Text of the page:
- Global shipping must decarbonize by 2050 to meet Paris Agreement goals and ensure human and labour rights are protected throughout the supply chain.
- Non-state actors are calling for policy frameworks to make decarbonization commercially viable and investable.
- Businesses engaging with the shipping industry can demand zero-emission logistics, creating the opportunity for decent jobs and social inclusion.
The shipping industry is responsible for the movement of 90% of all global trade. Supported by two million seafarers, the industry is the backbone of logistic supply chains, but it’s facing urgent environmental and social pressures.
Currently accounting for about 3% of global greenhouse gas (GHG) emissions and emitting around 15% of some of the world’s major air pollutants annually, it is imperative that the shipping industry decarbonizes by 2050 to meet the Paris Agreement’s 1.5°C target and avoid irreversible global warming damage.
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Business community calls for urgent political action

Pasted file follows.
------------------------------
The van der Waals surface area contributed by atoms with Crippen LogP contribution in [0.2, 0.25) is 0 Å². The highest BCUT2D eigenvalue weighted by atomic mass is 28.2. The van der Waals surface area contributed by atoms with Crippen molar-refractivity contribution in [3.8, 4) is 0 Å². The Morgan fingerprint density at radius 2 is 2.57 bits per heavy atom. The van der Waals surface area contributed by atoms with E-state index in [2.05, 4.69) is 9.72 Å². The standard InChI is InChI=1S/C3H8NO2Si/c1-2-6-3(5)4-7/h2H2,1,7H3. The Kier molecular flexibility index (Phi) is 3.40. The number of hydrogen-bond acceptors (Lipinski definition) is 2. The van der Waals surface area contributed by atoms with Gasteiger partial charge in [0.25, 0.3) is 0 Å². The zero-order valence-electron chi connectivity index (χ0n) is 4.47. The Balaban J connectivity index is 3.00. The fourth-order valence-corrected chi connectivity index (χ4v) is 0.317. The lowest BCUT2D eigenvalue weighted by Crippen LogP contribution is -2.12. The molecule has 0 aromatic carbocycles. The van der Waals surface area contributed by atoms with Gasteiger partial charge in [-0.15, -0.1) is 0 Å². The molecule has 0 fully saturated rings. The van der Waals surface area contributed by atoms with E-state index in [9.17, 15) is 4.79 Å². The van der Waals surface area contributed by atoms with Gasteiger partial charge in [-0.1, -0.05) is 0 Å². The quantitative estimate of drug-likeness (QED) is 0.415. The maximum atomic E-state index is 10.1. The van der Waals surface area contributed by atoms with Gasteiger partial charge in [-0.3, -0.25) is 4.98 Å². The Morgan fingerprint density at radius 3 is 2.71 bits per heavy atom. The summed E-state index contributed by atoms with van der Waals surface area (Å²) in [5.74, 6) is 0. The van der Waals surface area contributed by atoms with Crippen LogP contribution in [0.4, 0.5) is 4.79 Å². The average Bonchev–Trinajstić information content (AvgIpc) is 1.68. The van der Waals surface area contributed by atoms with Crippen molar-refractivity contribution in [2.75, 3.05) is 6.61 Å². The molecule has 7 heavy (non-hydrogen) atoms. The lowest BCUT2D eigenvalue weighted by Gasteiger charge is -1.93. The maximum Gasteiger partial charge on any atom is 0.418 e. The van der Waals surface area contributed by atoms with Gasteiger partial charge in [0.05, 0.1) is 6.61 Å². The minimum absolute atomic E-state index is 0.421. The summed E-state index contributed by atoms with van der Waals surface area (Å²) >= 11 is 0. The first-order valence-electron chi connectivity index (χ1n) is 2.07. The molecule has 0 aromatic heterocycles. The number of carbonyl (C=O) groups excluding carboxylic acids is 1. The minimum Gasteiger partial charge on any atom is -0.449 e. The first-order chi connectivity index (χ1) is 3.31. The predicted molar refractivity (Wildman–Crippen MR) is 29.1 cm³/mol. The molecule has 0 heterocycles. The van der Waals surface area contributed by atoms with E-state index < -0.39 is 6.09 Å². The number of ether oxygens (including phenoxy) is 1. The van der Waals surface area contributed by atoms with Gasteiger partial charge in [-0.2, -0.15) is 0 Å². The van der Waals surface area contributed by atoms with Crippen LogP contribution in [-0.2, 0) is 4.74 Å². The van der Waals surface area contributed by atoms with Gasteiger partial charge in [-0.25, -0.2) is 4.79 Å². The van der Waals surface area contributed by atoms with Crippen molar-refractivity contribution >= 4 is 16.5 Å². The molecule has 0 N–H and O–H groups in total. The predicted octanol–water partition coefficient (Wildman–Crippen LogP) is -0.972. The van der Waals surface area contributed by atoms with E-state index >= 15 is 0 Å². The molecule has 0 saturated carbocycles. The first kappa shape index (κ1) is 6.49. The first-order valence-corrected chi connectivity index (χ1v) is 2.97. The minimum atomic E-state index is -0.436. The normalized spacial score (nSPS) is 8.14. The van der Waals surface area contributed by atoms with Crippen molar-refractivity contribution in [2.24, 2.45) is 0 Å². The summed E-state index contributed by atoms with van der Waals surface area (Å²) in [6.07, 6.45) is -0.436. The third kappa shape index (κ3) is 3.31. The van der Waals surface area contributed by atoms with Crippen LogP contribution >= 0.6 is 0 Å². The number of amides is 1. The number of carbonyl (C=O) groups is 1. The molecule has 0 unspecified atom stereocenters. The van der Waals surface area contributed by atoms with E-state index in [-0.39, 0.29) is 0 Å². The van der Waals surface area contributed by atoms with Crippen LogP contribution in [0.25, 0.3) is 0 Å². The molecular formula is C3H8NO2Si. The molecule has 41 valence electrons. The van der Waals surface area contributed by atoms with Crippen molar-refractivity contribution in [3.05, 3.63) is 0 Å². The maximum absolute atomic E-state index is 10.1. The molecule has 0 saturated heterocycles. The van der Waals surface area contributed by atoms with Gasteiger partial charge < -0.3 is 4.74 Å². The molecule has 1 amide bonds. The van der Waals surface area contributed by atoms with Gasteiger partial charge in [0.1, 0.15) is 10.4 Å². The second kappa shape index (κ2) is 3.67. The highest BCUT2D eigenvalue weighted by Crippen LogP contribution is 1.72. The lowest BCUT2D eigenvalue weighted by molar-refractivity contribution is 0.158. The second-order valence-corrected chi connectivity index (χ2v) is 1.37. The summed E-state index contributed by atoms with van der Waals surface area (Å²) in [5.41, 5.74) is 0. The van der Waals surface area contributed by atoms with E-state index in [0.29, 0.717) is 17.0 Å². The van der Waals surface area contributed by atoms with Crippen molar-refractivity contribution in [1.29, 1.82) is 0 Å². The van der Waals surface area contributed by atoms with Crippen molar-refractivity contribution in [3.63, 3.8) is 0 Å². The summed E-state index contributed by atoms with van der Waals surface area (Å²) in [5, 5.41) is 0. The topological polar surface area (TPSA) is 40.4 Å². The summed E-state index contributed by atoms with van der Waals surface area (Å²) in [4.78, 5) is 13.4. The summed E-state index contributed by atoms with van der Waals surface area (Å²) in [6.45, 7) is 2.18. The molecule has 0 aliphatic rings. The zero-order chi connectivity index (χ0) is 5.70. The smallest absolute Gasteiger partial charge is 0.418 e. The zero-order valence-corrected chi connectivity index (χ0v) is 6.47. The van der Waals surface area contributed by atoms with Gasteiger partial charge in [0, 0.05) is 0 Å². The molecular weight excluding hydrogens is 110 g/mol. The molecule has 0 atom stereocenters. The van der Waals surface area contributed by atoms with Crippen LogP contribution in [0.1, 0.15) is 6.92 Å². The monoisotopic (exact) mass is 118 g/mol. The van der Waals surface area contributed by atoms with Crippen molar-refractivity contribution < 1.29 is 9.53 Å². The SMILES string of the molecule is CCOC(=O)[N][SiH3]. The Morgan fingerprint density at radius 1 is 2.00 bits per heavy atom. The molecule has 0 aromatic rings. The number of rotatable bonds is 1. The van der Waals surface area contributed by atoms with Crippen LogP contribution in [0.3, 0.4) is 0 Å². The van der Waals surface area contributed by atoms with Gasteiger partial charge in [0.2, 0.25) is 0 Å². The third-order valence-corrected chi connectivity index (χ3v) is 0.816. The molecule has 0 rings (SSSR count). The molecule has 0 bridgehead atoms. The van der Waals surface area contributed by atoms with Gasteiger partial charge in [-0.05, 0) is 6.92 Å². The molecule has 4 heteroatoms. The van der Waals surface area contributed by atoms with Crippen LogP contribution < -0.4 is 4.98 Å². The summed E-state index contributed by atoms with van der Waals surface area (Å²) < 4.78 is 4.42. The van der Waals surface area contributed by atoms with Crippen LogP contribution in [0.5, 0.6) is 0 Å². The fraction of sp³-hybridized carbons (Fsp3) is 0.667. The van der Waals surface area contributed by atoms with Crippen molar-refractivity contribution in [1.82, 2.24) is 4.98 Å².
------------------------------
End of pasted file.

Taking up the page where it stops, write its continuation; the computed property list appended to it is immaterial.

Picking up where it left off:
More than 150 industry leaders and organizations representing the entire maritime value chain – including shipping, cargo, and finance – are calling on world leaders ahead of COP26 for ambitious, urgent policy actions to fully decarbonize international shipping by 2050, and make zero-emission shipping the default choice by 2030.
Leading companies are already taking action to support the decarbonization of shipping, from R&D and pilot projects, to ordering and building zero-emission ready vessels, to signalling demand for zero-emission shipping services, investing in the production of zero-emission fuels, and investing in the port and bunkering infrastructure needed to service zero-emission vessels.